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Nuclear medicine and biology

A real-time in vitro assay as a potential predictor of in vivo tumor imaging properties.


PMID 26702782

Abstract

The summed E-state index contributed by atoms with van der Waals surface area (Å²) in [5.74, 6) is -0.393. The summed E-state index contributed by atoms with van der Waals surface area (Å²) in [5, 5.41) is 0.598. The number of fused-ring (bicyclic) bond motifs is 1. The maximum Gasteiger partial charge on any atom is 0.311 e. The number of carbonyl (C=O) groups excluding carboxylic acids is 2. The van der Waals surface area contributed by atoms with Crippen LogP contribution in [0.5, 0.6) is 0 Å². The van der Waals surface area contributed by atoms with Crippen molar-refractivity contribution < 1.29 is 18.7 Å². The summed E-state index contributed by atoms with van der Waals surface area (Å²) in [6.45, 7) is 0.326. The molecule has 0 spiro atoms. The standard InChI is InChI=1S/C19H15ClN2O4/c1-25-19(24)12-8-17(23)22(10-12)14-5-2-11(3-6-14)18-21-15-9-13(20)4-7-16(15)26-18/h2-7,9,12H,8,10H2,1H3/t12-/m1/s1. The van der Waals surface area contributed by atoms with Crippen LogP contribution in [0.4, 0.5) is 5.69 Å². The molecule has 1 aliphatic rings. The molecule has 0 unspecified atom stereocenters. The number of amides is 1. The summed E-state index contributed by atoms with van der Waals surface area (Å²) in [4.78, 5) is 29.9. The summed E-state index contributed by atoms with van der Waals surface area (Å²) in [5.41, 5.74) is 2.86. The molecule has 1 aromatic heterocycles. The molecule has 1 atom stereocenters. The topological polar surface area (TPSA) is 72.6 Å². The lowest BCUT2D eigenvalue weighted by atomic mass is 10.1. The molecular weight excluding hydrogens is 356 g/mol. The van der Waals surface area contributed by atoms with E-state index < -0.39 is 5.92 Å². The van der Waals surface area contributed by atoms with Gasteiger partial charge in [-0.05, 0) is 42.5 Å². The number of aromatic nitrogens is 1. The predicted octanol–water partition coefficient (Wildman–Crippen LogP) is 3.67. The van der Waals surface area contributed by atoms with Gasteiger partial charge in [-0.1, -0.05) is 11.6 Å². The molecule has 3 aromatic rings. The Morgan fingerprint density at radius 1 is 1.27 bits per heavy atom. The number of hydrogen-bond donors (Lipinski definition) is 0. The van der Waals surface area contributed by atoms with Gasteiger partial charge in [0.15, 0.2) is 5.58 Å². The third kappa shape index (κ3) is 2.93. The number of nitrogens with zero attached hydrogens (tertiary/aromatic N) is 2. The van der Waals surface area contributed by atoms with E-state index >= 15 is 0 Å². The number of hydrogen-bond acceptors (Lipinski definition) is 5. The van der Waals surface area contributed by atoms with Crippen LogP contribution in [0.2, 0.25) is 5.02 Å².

Selective tumor targeting strategies based on cell surface molecules enable new personalized diagnosis and treatments, potentially lowering adverse effects and increasing efficacy. Radio-immunotargeting generally relies on a molecule binding to a cancer-specific target. It is therefore important to understand the properties of molecular interactions in their working environment and how to translate these properties measured in vitro into the in vivo molecular imaging situation. Time resolved interaction analysis in vitro was compared with a corresponding in vivo xenograft mouse model. The antibody fragment AbD15179 was labeled with (125)I or (111)In, and analyzed on cell lines with differing CD44v6 expression in vitro, and in a dual tumor xenograft model derived from the same cell lines. In vitro LigandTracer measurements were analyzed with TraceDrawer and Interaction Map. Conjugate sensitivity, kinetics, and signal-to-background ratios were assessed for both tumor cells in vitro and xenograft tumors in vivo. In vitro results revealed a general biphasic appearance of a high- and a low-affinity interaction event. The (111)In-labeled fragment displayed the largest proportion of the high-affinity interaction with increased sensitivity and retention compared to (125)I-Fab. In vivo results were in agreement with in vitro data, with increased retention, higher sensitivity and better contrast for the (111)In-labeled fragment compared to (125)I. Time resolved binding characteristics measured in vitro largely matched the in vivo performance for the conjugates, which is promising for future studies. In vitro time-resolved LigandTracer assays are efficient, rapid, and in this study shown to be able to predict in vivo outcomes. Further studies are needed to confirm these findings, but the method is promising considering the ethical need to reduce the use of laboratory animals, as well as reducing costs for the development of tumor targeting compounds in the future.

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